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Predictive Value of the sF1t-1:P1GF Ratio in Women with Suspected Preeclampsia

Last Updated on Tuesday, January 19, 2016

research_photoA study published on January 7, 2016, in the New England Journal of Medicine (NEJM) by a consortium of European investigators [Zeisler et al, NEJM 2016;374:13-22] heralded the predictive value of a blood test in women suspected of preeclampsia. This test is currently available in most of the world, but not in the United States. According to Jim Harris, Director of Medical Affairs at Roche Diagnostics, the manufacturer, "Roche’s assay is in development for the U.S., but is not yet available for routine clinical use. It will have to be approved by the FDA first.”

To better understand the implication of this recent study, we spoke with Dr. James Martin Jr. (JM), who serves on the Medical Advisory Board and Biomarker Consortium for the Preeclampsia Foundation (PF).

PF: The Roche assay has been under study in several centers in Europe since 2010. Why is the publication of this paper now so interesting?

JM: Serum diagnostics (blood tests) are released for general clinical use only after extensive testing. Clinicians require clear directions for the use of any new test, including how to order it and integrate the results meaningfully into patient care. The study published in the NEJM is a major study with a large cohort – more than 1,000 women — that rigorously tested how well this blood test could be used in women suspected of developing preeclampsia. 

PF: What was the conclusion of the study?

JM: The study concluded that the test results can reliably predict who will not develop preeclampsia during the first week following the appearance of signs and symptoms suspicious of preeclampsia. Using a “negative predictive value,” the test results can be used to rule out preeclampsia or determine the probability of subsequent preeclampsia development.

PF: So if a pregnant woman’s blood was tested using this assay, what would the results tell her healthcare provider?

JM: The Elecsys® Assay appears to have a strong negative predictive value good for one week, but it doesn’t appear to have a strong positive predictive value — only about a third of the women who test “positive” actually develop preeclampsia over the subsequent month. That means if a woman presents with rising blood pressure or any of the typical preeclampsia symptoms, but she has a negative score, the doctor can confidently predict that she will not develop preeclampsia or any associated negative health outcomes from preeclampsia during the following seven days. Depending on the composite clinical picture, a negative score might allow the doctor to decide against hospitalization and continue outpatient monitoring. On the other hand, if preeclampsia is not ruled out and appears likely, the doctor likely would choose hospitalization to further monitor and evaluate the mother to determine if disease were present and intervention was necessary.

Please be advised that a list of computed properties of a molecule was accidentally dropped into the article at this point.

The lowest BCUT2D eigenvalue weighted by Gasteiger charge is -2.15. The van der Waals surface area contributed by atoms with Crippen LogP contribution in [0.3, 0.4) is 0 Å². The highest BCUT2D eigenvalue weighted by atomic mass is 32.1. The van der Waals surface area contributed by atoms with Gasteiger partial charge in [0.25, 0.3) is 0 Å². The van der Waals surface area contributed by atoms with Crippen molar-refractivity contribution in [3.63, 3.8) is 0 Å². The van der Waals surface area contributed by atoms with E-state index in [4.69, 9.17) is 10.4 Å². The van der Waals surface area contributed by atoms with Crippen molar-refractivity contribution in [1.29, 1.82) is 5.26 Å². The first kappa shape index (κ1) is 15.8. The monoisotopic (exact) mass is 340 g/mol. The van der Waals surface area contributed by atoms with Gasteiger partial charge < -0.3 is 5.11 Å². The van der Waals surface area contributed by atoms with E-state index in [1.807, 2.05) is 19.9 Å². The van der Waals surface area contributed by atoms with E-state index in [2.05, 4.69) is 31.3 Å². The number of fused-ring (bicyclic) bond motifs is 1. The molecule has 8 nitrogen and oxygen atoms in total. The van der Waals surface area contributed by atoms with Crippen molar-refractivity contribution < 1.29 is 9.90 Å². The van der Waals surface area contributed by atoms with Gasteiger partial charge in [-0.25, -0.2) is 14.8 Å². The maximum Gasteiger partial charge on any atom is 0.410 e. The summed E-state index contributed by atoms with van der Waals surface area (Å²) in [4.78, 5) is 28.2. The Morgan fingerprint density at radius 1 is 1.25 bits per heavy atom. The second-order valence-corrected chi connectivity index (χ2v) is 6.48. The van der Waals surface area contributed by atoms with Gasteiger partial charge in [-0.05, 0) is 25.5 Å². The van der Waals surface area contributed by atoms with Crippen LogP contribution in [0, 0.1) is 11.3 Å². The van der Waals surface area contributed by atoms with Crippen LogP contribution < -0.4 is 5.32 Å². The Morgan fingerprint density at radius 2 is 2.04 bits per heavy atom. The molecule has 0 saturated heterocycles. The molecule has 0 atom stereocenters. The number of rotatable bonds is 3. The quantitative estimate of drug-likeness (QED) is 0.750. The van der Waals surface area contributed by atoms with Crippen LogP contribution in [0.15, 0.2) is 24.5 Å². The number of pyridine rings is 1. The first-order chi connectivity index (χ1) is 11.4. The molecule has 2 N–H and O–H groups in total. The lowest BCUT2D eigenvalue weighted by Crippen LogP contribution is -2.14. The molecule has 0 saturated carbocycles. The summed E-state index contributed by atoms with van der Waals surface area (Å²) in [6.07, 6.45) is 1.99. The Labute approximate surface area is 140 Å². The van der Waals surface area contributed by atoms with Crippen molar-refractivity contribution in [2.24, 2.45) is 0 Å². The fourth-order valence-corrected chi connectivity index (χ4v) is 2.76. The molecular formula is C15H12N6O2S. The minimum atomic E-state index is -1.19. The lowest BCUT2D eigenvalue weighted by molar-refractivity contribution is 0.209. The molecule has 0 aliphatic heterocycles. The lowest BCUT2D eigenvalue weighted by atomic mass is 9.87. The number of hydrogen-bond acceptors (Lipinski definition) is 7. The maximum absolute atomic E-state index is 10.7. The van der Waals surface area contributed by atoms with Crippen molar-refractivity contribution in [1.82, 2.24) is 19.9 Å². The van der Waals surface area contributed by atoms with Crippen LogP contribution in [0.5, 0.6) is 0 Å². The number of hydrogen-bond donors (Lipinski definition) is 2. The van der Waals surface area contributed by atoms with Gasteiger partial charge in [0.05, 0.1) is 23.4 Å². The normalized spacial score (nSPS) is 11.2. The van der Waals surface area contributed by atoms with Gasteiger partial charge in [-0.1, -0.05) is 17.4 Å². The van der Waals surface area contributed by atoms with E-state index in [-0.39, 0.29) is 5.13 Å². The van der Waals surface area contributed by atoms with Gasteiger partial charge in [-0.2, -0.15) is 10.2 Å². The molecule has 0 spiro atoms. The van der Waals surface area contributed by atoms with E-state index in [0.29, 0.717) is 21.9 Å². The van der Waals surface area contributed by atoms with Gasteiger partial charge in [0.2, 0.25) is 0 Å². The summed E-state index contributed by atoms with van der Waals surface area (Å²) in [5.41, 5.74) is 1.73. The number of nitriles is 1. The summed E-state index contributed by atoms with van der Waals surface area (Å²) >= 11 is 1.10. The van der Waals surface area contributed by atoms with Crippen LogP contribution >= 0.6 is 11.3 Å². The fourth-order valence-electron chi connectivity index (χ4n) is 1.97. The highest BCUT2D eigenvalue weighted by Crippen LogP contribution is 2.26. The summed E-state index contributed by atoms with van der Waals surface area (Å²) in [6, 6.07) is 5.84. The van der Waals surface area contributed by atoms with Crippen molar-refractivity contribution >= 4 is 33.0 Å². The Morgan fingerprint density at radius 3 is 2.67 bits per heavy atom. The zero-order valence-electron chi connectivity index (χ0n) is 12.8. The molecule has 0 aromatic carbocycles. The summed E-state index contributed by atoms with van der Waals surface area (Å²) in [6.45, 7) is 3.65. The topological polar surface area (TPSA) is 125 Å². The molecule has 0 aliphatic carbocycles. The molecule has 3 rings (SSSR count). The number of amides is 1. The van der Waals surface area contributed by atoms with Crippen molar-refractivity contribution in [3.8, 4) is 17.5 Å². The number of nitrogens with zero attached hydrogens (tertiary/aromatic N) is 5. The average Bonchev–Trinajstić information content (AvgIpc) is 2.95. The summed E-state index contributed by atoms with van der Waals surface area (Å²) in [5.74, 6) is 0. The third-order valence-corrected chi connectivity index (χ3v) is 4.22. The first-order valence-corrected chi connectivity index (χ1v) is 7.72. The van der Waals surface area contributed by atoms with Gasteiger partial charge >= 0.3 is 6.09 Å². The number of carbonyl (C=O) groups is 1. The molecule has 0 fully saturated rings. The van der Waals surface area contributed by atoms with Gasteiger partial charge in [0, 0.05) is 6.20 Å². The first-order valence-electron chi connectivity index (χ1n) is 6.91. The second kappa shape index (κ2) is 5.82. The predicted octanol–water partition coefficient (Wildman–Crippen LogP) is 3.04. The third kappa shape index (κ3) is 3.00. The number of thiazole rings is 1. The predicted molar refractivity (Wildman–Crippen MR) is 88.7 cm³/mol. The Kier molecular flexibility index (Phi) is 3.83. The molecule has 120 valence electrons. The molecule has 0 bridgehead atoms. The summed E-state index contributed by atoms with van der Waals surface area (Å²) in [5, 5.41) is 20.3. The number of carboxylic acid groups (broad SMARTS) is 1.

PF: So the test is not good at saying when a patient suspicious for preeclampsia actually has it, but instead is excellent for indicating that a patient suspected of possibly having preeclampsia doesn’t have it.

JM: Correct, at least based on this study. There is a lot of work still to be done before this test or others like it are ready for general clinical use — what are called randomized clinical trials must be undertaken in order to determine if the use of any proposed test has better results than usual care when applied to all kinds of patients, different labs, and clinical settings.

PF: Are there other benefits to a negative screening test than just the avoidance of an unnecessary hospitalization?

JM: We are likely to see a reduction in unnecessary preterm births. The new definition of preeclampsia includes a constellation of non-specific symptoms like headaches and visual disturbances, so it’s going to be even more likely that doctors will choose to deliver the baby if preeclampsia is suspected — currently the only definitive treatment – which in some cases may be unnecessary if the mother really does not have preeclampsia. Every week counts for a baby in a healthy womb.

PF: Are there other tests available in the U.S. that can predict or diagnose preeclampsia?

JM: There are quite a few tests in various stages of testing and availability, with a lot of promising research in the pipeline. It took four years for the European investigators to complete the work reported recently, and it will take more time to complete the effort required to fully evaluate the value of other new things coming on line. The emphasis clinically at present should be heavily on prevention of preeclampsia with reduction of known risk factors and prescribing low dose aspirin for patients who are identified to be at risk to develop this potentially serious pregnancy complication.

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